Fields and the rest of the Denver Black Reparations Council manage applications and make decisions about how to distribute donations. So far, the fund has raised over $200,000, he said.

“We want to help rebuild institutions, languages, religions and traditions in the Black community in Denver that were destroyed,” Fields said. “And we want to help facilitate the development of Black institutions that were prevented from coming into existence in the first place.”

Fields said he supports government reparations efforts, but believes reparations cannot only come from the top down because politicians are term limited and rarely driven by the generational perspective that communities are.

Regarding Hancock’s reparation pilot project, Fields said it’s too soon to tell if it’ll work, but he is most concerned that city leaders won’t involve the community in the decision-making process.

The details of Denver’s reparation pilot project will begin to be worked out by a local commission comprised of representatives from Black-led organizations. Hancock said the group will engage the community on a large scale during its work.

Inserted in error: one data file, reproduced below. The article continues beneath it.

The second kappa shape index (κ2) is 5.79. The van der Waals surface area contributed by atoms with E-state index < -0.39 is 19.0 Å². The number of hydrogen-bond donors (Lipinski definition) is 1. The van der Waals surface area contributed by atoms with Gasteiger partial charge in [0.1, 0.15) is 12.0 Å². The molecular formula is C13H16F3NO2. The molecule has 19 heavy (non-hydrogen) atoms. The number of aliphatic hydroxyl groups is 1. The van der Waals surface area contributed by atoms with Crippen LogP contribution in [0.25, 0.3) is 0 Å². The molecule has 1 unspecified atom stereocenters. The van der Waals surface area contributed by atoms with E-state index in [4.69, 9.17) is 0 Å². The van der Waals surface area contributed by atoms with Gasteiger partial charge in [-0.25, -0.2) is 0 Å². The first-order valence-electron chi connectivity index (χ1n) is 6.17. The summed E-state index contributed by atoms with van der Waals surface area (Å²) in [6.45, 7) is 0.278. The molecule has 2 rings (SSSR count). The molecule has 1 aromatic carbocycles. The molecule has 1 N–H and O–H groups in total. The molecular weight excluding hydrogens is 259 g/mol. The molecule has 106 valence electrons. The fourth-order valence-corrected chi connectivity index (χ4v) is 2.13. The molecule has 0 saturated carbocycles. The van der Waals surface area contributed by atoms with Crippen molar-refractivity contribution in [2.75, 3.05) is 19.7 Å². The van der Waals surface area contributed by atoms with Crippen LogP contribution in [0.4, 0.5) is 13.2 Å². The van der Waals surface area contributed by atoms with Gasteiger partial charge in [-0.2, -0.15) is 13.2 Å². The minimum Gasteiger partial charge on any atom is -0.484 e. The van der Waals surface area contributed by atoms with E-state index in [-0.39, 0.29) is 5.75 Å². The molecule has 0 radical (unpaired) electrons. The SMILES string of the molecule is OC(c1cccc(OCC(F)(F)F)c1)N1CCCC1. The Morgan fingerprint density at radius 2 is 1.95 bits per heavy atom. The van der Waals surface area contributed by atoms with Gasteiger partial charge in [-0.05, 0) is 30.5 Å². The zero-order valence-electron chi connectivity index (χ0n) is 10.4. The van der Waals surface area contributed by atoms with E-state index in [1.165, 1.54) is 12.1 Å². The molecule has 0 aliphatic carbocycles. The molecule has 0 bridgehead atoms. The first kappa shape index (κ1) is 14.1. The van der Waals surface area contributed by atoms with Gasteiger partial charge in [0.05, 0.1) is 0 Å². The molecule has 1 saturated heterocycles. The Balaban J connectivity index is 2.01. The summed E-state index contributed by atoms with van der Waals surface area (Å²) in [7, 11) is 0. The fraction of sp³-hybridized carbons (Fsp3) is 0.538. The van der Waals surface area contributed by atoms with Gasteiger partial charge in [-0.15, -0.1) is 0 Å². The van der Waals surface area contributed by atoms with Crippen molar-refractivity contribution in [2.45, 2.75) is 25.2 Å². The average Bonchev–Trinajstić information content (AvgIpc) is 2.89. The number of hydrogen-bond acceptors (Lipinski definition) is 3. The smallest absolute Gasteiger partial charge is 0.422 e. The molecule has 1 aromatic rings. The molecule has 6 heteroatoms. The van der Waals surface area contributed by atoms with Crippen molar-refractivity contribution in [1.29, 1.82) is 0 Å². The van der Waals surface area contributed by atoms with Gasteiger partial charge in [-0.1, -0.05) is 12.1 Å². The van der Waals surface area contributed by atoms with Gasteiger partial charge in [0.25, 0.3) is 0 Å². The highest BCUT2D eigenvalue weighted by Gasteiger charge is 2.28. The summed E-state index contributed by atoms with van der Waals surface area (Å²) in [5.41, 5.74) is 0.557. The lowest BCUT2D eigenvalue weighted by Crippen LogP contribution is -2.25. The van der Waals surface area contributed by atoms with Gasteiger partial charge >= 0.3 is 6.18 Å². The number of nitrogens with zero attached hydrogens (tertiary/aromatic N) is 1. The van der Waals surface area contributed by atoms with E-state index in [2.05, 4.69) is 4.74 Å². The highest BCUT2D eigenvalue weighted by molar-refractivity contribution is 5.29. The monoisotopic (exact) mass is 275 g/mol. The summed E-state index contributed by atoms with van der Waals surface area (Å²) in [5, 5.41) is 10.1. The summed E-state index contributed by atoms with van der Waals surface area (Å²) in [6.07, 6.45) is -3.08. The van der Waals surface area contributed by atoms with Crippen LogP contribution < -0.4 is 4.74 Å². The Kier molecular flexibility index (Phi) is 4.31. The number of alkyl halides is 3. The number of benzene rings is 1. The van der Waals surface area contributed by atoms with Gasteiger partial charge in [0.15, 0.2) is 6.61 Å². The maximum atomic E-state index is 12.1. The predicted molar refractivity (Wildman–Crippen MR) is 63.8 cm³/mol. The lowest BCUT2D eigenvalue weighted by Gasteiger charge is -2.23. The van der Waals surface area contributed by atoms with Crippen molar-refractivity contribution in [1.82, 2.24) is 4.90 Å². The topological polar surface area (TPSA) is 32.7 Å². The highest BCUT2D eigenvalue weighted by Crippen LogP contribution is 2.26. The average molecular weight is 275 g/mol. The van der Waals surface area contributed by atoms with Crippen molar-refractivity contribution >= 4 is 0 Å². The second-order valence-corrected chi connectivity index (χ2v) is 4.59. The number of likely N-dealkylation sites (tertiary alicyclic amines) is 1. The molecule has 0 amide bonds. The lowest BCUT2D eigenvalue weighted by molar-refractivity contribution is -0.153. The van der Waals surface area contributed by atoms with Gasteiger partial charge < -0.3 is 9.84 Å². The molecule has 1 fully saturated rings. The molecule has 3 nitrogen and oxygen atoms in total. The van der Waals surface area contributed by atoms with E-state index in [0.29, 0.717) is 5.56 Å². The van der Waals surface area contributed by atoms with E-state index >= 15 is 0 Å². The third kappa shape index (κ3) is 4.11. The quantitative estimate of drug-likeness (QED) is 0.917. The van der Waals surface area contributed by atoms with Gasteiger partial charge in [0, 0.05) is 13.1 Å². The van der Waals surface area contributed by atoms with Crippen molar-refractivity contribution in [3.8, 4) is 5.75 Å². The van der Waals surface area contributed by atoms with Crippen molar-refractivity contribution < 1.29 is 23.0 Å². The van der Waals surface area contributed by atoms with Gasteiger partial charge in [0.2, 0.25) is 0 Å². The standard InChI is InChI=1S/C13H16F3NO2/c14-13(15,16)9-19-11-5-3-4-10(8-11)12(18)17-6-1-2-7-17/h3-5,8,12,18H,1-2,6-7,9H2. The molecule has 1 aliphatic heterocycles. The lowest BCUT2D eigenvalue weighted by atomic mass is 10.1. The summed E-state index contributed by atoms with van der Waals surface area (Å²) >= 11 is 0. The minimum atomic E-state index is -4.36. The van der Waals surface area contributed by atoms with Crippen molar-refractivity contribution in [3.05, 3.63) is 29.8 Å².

There isn't any timeline for rolling out the project but even when it begins, Hancock emphasized it will take time to see results.

“It took us 450 years to create this disparity that we see today. It’s not going to take a year or two to correct it,” Hancock said. “What we can do as mayors is have deep, honest, candid conversations and build models for national-level leaders to see that we not only must do this, but how we should do it.”

And to the 62% who don’t support reparations, Hancock had this to say:

"I want to take you to a racetrack. We’re going to run a 100-meter sprint, but I’m going to give you 10 seconds late start. Every second represents 50 years of being held back in this society. The reality is, it’s not very possible for you to catch up. That’s what’s happened here to African Americans. We were held back from fully participating in the economic mainstream of this nation for hundreds of years. Yet, people ask ‘why aren’t you doing better?’ It’s just an unfair situation and expectation. The systems are not designed for you to catch up.”